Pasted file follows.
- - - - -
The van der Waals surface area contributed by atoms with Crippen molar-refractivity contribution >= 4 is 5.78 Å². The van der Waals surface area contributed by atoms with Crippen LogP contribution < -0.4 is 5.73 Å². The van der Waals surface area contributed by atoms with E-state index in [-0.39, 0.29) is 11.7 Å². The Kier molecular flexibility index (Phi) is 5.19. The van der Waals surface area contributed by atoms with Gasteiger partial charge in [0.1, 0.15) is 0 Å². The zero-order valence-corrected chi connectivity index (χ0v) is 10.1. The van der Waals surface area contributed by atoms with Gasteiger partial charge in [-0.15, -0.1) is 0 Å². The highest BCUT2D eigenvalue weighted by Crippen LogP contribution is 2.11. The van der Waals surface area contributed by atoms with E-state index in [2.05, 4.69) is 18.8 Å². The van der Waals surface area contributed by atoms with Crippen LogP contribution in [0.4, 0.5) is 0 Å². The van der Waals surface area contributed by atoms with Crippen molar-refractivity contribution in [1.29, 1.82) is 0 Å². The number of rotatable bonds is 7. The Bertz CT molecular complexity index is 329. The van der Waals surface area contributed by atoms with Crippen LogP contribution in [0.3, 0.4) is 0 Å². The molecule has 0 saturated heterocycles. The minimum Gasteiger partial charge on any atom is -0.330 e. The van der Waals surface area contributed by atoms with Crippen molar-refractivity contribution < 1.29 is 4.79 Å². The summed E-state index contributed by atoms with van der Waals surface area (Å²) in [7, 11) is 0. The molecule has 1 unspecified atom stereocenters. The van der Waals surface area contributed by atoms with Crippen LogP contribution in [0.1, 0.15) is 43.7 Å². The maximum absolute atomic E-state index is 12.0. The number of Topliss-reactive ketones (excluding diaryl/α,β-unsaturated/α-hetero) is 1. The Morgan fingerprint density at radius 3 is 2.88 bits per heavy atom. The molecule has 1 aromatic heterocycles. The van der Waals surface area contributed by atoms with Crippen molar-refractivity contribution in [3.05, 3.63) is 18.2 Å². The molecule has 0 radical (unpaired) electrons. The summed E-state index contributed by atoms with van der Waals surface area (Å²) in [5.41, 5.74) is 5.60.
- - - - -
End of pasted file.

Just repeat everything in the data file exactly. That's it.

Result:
The van der Waals surface area contributed by atoms with Crippen molar-refractivity contribution >= 4 is 5.78 Å². The van der Waals surface area contributed by atoms with Crippen LogP contribution < -0.4 is 5.73 Å². The van der Waals surface area contributed by atoms with E-state index in [-0.39, 0.29) is 11.7 Å². The Kier molecular flexibility index (Phi) is 5.19. The van der Waals surface area contributed by atoms with Gasteiger partial charge in [0.1, 0.15) is 0 Å². The zero-order valence-corrected chi connectivity index (χ0v) is 10.1. The van der Waals surface area contributed by atoms with Gasteiger partial charge in [-0.15, -0.1) is 0 Å². The highest BCUT2D eigenvalue weighted by Crippen LogP contribution is 2.11. The van der Waals surface area contributed by atoms with E-state index in [2.05, 4.69) is 18.8 Å². The van der Waals surface area contributed by atoms with Crippen LogP contribution in [0.4, 0.5) is 0 Å². The van der Waals surface area contributed by atoms with Crippen molar-refractivity contribution in [1.29, 1.82) is 0 Å². The number of rotatable bonds is 7. The Bertz CT molecular complexity index is 329. The van der Waals surface area contributed by atoms with Crippen LogP contribution in [0.3, 0.4) is 0 Å². The molecule has 0 saturated heterocycles. The minimum Gasteiger partial charge on any atom is -0.330 e. The van der Waals surface area contributed by atoms with Crippen molar-refractivity contribution < 1.29 is 4.79 Å². The summed E-state index contributed by atoms with van der Waals surface area (Å²) in [7, 11) is 0. The molecule has 1 unspecified atom stereocenters. The van der Waals surface area contributed by atoms with Crippen LogP contribution in [0.1, 0.15) is 43.7 Å². The maximum absolute atomic E-state index is 12.0. The number of Topliss-reactive ketones (excluding diaryl/α,β-unsaturated/α-hetero) is 1. The Morgan fingerprint density at radius 3 is 2.88 bits per heavy atom. The molecule has 1 aromatic heterocycles. The van der Waals surface area contributed by atoms with Crippen molar-refractivity contribution in [3.05, 3.63) is 18.2 Å². The molecule has 0 radical (unpaired) electrons. The summed E-state index contributed by atoms with van der Waals surface area (Å²) in [5.41, 5.74) is 5.60.